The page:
Yeah, we know it’s past Mother’s Day, but we didn’t have the heart to post this in the midst all of the heartfelt sentiment and beautiful displays of affection.
We love everyone in our lives who has a uterus: our mothers, our mothers-in-law, my sister, our children, our aunts, our sisters-in-law, and even each other. Truth be told, we had lovely celebrations on that Sunday, but you know Mother’s Day can make you a little twitchy.
Here’s that point of view.
Erin–May has caused Ellen to crack. She has rounded the bend. She has flown off the merry-go-round. She has left the building.
She just whirled through my house Tazmanian-devil style, and now she is sprawled on my couch like she is paying me by the hour.
Ellen— My calendar is killing me! The activities themselves—they’re pretty wonderful—but they are crammed into my schedule like clowns in a Fiat.
Erin– And they keep coming one after another in a relentless assault on time, patience, and sanity. It can make you feel a little overwhelmed and under-loved.
Ellen–It makes ME feel like I have an elbow lodged up my arse.
Erin– Melodrama much?
Ellen—Where’s the love? I have a to-do list from here to Tuesday that isn’t going anywhere, and I have shot myself in the foot because I left my ever-loving purse at home. So now I must drive past the nursery, because I can’t even buy my Mother’s Day plants. One more thing unchecked on my to-do list. One more reason to sink into this couch and hide.
Erin- I did offer to give you money…
Ellen- … but your four crinkled dollar bills and Wal-Mart receipt would not have taken me as far as I needed to go.
Erin- You know MacGyver could fashion one beauty of a Mother’s Day gift with a pack of gum and some duct tape.
Ellen – Oh, I know what I could do with some duct tape right now. I’m giving you notice. Forget that other idea we had for next week’s post!
Erin– The one we both agreed was perfect and reasonable, and oh, how shall I say it, sensible?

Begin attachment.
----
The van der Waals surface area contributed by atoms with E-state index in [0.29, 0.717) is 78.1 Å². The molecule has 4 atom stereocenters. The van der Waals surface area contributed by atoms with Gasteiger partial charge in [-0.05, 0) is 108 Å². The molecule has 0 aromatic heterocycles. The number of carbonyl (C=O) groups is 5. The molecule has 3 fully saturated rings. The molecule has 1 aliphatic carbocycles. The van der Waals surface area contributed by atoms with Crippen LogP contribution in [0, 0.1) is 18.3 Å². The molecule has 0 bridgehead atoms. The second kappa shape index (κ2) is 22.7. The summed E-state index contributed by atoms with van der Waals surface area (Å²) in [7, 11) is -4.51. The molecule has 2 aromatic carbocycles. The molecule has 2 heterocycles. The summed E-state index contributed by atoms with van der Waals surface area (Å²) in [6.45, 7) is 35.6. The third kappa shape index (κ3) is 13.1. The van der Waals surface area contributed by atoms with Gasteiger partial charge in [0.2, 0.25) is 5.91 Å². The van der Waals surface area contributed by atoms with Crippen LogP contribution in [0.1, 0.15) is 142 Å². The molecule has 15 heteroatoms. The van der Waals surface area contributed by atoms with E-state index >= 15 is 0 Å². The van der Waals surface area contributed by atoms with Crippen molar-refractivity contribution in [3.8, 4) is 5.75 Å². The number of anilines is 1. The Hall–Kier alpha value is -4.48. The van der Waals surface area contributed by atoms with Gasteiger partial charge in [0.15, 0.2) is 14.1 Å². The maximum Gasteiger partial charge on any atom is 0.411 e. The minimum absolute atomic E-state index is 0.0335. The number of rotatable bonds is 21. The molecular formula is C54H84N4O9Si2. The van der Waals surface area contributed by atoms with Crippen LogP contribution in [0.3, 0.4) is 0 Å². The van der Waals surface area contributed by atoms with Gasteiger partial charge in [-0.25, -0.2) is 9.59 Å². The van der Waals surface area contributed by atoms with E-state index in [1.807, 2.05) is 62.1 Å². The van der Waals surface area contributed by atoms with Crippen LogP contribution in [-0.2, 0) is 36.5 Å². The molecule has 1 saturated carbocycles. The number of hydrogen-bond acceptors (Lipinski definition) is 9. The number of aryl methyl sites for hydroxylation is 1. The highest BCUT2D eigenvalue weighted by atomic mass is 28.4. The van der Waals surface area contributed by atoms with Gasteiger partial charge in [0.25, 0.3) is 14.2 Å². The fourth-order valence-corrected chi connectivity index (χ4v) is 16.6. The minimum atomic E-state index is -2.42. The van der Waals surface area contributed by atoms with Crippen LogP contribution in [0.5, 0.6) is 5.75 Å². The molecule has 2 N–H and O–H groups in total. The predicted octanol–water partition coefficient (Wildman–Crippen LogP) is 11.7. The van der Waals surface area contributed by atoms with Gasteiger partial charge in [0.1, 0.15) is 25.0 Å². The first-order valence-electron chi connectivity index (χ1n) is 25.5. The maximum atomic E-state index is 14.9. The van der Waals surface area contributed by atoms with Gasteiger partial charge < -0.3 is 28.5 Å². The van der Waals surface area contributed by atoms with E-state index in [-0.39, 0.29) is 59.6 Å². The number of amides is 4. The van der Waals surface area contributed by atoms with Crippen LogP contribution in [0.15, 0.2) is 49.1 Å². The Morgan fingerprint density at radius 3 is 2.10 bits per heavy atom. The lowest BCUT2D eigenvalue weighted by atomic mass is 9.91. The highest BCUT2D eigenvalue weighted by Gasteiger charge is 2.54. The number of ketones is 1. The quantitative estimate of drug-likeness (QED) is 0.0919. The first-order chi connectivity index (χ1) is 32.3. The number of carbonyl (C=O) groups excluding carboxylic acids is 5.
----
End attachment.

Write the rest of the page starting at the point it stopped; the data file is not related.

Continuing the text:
Ellen– Forget all of it! This is going to be my finest hour.
This is going to be . . .
Erin– Your Alamo. (Ellen’s look of death) Still not helping?
Ellen–This isn’t my last stand. THIS is going to be my “whipping” post.
Erin- Oh, that’s sooo much better (read sarcasm LOUD AND CLEAR) but remember Ellen is fraying at the edges, so let’s just humor her.
Ellen– Mother’s Day is like a snake eating its tail! The celebrated are the celebrators, and the end result: You just get bitten in your ass.
Who started this holiday anyway? I think it was a Hallmark Conspiracy.
Erin – There is something kind of messed up about a holiday where you are supposed to be the guest of honor AND the party planner.
But the cards the kids make are cute and sometimes they give flowers. And don’t forget the chocolates.
Ellen–Oh, yes, they are just the best (read MY sarcasm Loud and clear), says my fat ass. ‘Cause nothing says “I love you” like an extra inch on the derriere.
Erin—This is worse than I thought. She’s turning on chocolate.
Ellen-Where can we stop the honoring?
Erin- Seriously, who gets to wear the tiara on the “big day?” Since Hallmark pretty much includes any person with lady parts on the list of honorees, it makes it a little tough to figure out.
Ellen–When you are a new mother, the dirty secret is you don’t want a crown or a scepter, you just want to be left alone.
Erin—Preferably with a box of wine and a book. (Ellen’s raised eyebrow) It’s real wine.
Ellen– I’m sure it is.
Erin- But when you are old, all you want to do is gather everyone to your bosom.
Ellen— It’s a generational tug o’ war. Don’t forget choosing between your family and the in-laws.
Erin– That tug o’war rope might make a lovely noose.
Don’t forget the landmines some of us are sidestepping on this “special day” like death, divorce, infertility, dysfunction, and estrangement.
Ellen- Whoa. I gotta lay down again.
Erin – Do you need a cold cloth?
Ellen- What I need is a scapegoat! Oh magic Google, who got us into this mess?
Erin– Ellen might have left the ranch at this point.
Ellen – Check this out! This goes on and on about how this “holiday” has roots in ancient Egyptian, Roman, and Greek culture. I am not buying it. Do not pander to my intellectuality, you Mother’s Day machine!
Erin – Oh. My. Goodness.
Ellen- Okay, scrolling down. Here’s my target: Julia Ward Howe. This mess all started with her! This chick penned the Battle Hymn of the Republic.
Erin – Impressive!